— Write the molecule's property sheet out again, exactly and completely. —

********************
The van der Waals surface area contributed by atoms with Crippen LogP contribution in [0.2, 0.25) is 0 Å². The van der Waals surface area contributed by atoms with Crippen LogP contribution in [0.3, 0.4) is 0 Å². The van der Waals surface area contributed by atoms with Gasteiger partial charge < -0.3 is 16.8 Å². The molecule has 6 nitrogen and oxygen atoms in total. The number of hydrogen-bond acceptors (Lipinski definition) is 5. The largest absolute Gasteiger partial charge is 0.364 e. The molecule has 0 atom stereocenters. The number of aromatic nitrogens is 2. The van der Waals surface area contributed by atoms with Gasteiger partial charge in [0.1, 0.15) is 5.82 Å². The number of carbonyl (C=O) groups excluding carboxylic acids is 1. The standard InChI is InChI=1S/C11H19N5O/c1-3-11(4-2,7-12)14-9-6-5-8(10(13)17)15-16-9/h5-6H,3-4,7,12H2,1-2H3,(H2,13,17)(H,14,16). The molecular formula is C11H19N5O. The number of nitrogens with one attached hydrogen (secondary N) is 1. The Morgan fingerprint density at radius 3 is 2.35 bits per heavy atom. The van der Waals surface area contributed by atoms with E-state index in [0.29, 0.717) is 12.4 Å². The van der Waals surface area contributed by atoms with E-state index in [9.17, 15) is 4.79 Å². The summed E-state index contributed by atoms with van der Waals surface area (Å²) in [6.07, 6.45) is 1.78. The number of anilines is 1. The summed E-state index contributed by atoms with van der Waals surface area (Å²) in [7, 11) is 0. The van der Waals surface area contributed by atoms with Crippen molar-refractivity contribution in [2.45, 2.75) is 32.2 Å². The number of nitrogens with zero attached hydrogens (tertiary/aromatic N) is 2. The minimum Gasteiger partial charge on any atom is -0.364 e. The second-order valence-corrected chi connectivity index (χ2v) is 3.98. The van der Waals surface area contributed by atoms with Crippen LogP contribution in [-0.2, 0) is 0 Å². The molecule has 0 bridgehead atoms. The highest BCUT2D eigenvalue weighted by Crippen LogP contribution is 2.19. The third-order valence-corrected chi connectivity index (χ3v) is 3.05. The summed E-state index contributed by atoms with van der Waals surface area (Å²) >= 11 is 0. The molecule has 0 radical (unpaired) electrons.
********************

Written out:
The van der Waals surface area contributed by atoms with Crippen LogP contribution in [0.2, 0.25) is 0 Å². The van der Waals surface area contributed by atoms with Crippen LogP contribution in [0.3, 0.4) is 0 Å². The van der Waals surface area contributed by atoms with Gasteiger partial charge < -0.3 is 16.8 Å². The molecule has 6 nitrogen and oxygen atoms in total. The number of hydrogen-bond acceptors (Lipinski definition) is 5. The largest absolute Gasteiger partial charge is 0.364 e. The molecule has 0 atom stereocenters. The number of aromatic nitrogens is 2. The van der Waals surface area contributed by atoms with Gasteiger partial charge in [0.1, 0.15) is 5.82 Å². The number of carbonyl (C=O) groups excluding carboxylic acids is 1. The standard InChI is InChI=1S/C11H19N5O/c1-3-11(4-2,7-12)14-9-6-5-8(10(13)17)15-16-9/h5-6H,3-4,7,12H2,1-2H3,(H2,13,17)(H,14,16). The molecular formula is C11H19N5O. The number of nitrogens with one attached hydrogen (secondary N) is 1. The Morgan fingerprint density at radius 3 is 2.35 bits per heavy atom. The van der Waals surface area contributed by atoms with E-state index in [0.29, 0.717) is 12.4 Å². The van der Waals surface area contributed by atoms with E-state index in [9.17, 15) is 4.79 Å². The summed E-state index contributed by atoms with van der Waals surface area (Å²) in [6.07, 6.45) is 1.78. The number of anilines is 1. The summed E-state index contributed by atoms with van der Waals surface area (Å²) in [7, 11) is 0. The van der Waals surface area contributed by atoms with Crippen molar-refractivity contribution in [2.45, 2.75) is 32.2 Å². The number of nitrogens with zero attached hydrogens (tertiary/aromatic N) is 2. The minimum Gasteiger partial charge on any atom is -0.364 e. The second-order valence-corrected chi connectivity index (χ2v) is 3.98. The van der Waals surface area contributed by atoms with Crippen LogP contribution in [-0.2, 0) is 0 Å². The molecule has 0 bridgehead atoms. The highest BCUT2D eigenvalue weighted by Crippen LogP contribution is 2.19. The third-order valence-corrected chi connectivity index (χ3v) is 3.05. The summed E-state index contributed by atoms with van der Waals surface area (Å²) >= 11 is 0. The molecule has 0 radical (unpaired) electrons.